Obesity still a top health threat to pets, nutritionist says - DVM
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Obesity still a top health threat to pets, nutritionist says


We honestly just adapted our initiative from the zoo veterinarians, who have done many good things with environmental enrichment. In developing the initiative, we also looked at the intensive agricultural production, particularly in Europe, where they're very concerned about animal welfare from a production standpoint.

What we're doing right now is really an outreach to try to get the word out to more animal owners and veterinarians about how animals should be housed and the health issues associated with it. From a clinical point of view, we're very interested in investigating how problems of housing and environment play into the progression or natural history of disease. I don't think stressful circumstances necessarily cause any diseases, but it has certainly been well shown in a variety of species that it can unmask susceptibilities and also complicate therapy.

DVM: Is there a similar initiative for dog owners?

Buffington: I'm not aware of any. Honestly, for me, working with the cats is a full-time job. One of the reasons I got interested in cats is because they're really the outlier species. This means they're not a pack species, whereas humans, dogs, cattle, sheep, ducks, horses, pigs and geese are all pack species. Most people have never thought about the fact that cats aren't a pack species. That has led to a lot of confusion about how a cat's environment ought to be structured, and how they like to interact with other animals, including humans. A practical example that I tell my students is that you can slap your dog or slap your horse and they understand what you mean. You slap a cat, and they think you're trying to kill them. They don't have the pack communication skills. They don't have a dominance hierarchy that is as rigid as it is in the pack species. Most of their interactions are either avoidance or aggression. The expression, 'fight or flight' came from studies of cats. Those are their choices.

DVM: Compliance versus adherence: What's the difference?

Buffington: I've been thinking about this a lot. Technically the difference is this: compliance is something you do because someone told you to do it. Adherence is something you do because you think it is good to do on your own. I don't think it's too helpful to sit down and argue terminology. What we could do is put those two words together. You might get something like coherence, which means having a consistent, sensible message that's attractive and doable to help our clients.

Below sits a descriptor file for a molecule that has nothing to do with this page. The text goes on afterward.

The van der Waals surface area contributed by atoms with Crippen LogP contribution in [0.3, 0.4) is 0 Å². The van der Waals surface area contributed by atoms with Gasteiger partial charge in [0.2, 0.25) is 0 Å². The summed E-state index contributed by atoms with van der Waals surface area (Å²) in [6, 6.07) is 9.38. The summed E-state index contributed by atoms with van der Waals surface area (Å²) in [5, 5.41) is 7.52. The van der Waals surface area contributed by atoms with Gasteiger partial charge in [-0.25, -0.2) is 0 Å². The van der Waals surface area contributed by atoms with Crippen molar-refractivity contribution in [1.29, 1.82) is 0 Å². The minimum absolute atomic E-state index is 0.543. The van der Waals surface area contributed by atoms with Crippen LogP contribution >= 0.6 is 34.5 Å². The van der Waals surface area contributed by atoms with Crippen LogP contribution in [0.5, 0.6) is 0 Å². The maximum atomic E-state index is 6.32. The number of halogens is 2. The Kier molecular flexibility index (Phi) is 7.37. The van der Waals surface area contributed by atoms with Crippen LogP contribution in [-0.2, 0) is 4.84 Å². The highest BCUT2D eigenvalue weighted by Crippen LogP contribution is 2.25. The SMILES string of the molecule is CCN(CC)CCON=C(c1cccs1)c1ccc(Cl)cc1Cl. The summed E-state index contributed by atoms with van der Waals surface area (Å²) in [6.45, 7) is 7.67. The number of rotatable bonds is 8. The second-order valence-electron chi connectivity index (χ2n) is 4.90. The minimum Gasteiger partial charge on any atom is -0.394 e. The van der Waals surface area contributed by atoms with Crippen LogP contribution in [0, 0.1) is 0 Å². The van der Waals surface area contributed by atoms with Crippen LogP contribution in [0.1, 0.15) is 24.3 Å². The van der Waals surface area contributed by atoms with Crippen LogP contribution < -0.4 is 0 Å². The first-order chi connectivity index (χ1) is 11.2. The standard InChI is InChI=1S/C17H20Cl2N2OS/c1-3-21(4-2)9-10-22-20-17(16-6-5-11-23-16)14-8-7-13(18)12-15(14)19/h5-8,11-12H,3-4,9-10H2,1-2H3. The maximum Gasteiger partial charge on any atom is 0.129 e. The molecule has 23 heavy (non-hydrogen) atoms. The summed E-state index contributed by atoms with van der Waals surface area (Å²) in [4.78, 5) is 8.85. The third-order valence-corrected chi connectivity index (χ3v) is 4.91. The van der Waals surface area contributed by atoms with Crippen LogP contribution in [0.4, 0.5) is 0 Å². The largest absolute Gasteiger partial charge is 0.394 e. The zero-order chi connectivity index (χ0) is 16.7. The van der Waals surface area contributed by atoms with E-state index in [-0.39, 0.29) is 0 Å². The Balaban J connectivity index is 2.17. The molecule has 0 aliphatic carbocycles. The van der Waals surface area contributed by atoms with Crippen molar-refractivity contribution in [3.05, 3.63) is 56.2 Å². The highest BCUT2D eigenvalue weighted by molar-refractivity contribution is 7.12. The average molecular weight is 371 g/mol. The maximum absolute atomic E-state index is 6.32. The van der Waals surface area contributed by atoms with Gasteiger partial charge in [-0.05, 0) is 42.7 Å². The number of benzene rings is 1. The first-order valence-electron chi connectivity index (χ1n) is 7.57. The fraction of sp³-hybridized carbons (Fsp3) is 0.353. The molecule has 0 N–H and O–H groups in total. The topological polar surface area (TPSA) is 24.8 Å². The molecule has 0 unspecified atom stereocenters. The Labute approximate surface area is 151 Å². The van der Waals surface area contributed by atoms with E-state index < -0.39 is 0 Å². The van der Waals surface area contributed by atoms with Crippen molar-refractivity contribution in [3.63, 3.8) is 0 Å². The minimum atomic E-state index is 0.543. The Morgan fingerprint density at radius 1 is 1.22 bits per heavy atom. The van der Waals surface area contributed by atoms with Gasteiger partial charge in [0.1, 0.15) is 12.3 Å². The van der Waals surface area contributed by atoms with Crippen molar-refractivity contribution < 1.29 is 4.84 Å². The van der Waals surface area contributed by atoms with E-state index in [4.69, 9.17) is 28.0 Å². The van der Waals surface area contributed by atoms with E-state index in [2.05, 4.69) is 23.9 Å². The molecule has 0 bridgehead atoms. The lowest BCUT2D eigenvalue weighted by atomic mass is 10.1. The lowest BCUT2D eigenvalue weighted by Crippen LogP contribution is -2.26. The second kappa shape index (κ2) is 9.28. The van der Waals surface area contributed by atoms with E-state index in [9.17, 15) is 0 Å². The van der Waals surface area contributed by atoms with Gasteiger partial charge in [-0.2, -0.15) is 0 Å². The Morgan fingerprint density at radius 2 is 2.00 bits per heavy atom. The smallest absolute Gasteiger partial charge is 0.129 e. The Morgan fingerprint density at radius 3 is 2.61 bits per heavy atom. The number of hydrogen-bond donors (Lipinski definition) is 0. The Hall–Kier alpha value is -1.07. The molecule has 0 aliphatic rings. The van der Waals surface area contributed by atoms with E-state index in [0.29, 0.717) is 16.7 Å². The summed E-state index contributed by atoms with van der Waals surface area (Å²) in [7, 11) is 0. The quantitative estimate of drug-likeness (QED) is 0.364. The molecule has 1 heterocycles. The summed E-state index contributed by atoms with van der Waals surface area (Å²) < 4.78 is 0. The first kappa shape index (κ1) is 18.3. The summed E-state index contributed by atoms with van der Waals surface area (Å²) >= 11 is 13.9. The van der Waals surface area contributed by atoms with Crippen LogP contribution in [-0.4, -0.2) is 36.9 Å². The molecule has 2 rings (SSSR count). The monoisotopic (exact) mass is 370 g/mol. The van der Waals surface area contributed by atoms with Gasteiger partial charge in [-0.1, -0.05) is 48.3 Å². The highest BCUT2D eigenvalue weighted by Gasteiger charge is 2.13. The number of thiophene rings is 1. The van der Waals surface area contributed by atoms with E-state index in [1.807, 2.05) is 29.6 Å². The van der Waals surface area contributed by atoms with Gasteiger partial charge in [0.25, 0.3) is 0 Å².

It is the veterinarian, client and pet all working together in coherence.

There's a whole healthcare institute that is dedicated to veterinary communications. It's being taught in the schools now. Hill's has a big effort under way about increasing compliance. What we ultimately mean by compliance is doing the right things for animals and owners, which is really what adherence means as well.

I'm sure there are many efforts to enhance communication skills of veterinarians. Just as our animals are living in different circumstances than they were a generation ago, our clients are different than they were a generation ago. Animals are much more important to clients, for whatever reason. I imagine as we become more isolated from each other by our work and complexity of our lives, as those animals take on increased meaning to people, it's going to be helpful to us to understand that meaning and act within those constraints.

DVM: What are the age-related diseases that are having the greatest damaging effects on pets today?

Buffington: I'm not sure that age-related diseases have changed so much. I'd be thinking of chronic organ systems diseases and cancer. Part of that is because animals are living longer. Just as in human medicine, we're seeing some of these diseases because people are old enough to be getting them.

DVM: You've been involved in research on the human side. Are you continuing to work in this field?


Source: DVM360 MAGAZINE,
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